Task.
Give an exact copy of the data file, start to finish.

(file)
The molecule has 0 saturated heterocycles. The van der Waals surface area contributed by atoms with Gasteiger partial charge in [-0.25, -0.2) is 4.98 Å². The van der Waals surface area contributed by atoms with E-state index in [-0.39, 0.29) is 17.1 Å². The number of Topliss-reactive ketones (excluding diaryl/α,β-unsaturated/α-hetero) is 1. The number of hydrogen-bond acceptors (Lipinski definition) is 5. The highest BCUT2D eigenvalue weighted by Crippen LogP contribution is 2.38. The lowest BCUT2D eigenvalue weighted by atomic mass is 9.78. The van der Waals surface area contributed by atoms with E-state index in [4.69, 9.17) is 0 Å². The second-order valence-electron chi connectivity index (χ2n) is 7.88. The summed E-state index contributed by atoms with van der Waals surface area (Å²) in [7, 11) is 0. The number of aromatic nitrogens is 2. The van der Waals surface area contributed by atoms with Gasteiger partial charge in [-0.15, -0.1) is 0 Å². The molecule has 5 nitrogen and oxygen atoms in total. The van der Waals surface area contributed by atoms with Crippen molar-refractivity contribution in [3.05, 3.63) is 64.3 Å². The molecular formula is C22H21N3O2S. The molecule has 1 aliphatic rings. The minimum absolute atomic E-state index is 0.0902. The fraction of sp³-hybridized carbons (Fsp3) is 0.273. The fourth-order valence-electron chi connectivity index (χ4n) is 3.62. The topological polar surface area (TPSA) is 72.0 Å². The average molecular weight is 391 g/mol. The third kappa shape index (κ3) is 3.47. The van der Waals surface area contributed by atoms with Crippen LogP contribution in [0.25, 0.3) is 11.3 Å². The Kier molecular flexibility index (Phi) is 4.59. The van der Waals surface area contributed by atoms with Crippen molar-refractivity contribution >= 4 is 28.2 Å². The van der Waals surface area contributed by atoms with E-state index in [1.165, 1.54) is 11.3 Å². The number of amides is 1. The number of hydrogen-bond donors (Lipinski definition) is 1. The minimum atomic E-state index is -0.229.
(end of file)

The molecule has 0 saturated heterocycles. The van der Waals surface area contributed by atoms with Gasteiger partial charge in [-0.25, -0.2) is 4.98 Å². The van der Waals surface area contributed by atoms with E-state index in [-0.39, 0.29) is 17.1 Å². The number of Topliss-reactive ketones (excluding diaryl/α,β-unsaturated/α-hetero) is 1. The number of hydrogen-bond acceptors (Lipinski definition) is 5. The highest BCUT2D eigenvalue weighted by Crippen LogP contribution is 2.38. The lowest BCUT2D eigenvalue weighted by atomic mass is 9.78. The van der Waals surface area contributed by atoms with E-state index in [4.69, 9.17) is 0 Å². The second-order valence-electron chi connectivity index (χ2n) is 7.88. The summed E-state index contributed by atoms with van der Waals surface area (Å²) in [7, 11) is 0. The number of aromatic nitrogens is 2. The van der Waals surface area contributed by atoms with Gasteiger partial charge in [-0.15, -0.1) is 0 Å². The molecule has 5 nitrogen and oxygen atoms in total. The van der Waals surface area contributed by atoms with Crippen molar-refractivity contribution in [3.05, 3.63) is 64.3 Å². The molecular formula is C22H21N3O2S. The molecule has 1 aliphatic rings. The minimum absolute atomic E-state index is 0.0902. The fraction of sp³-hybridized carbons (Fsp3) is 0.273. The fourth-order valence-electron chi connectivity index (χ4n) is 3.62. The topological polar surface area (TPSA) is 72.0 Å². The average molecular weight is 391 g/mol. The third kappa shape index (κ3) is 3.47. The van der Waals surface area contributed by atoms with Crippen LogP contribution in [0.25, 0.3) is 11.3 Å². The Kier molecular flexibility index (Phi) is 4.59. The van der Waals surface area contributed by atoms with Crippen molar-refractivity contribution >= 4 is 28.2 Å². The van der Waals surface area contributed by atoms with E-state index in [1.165, 1.54) is 11.3 Å². The number of amides is 1. The number of hydrogen-bond donors (Lipinski definition) is 1. The minimum atomic E-state index is -0.229.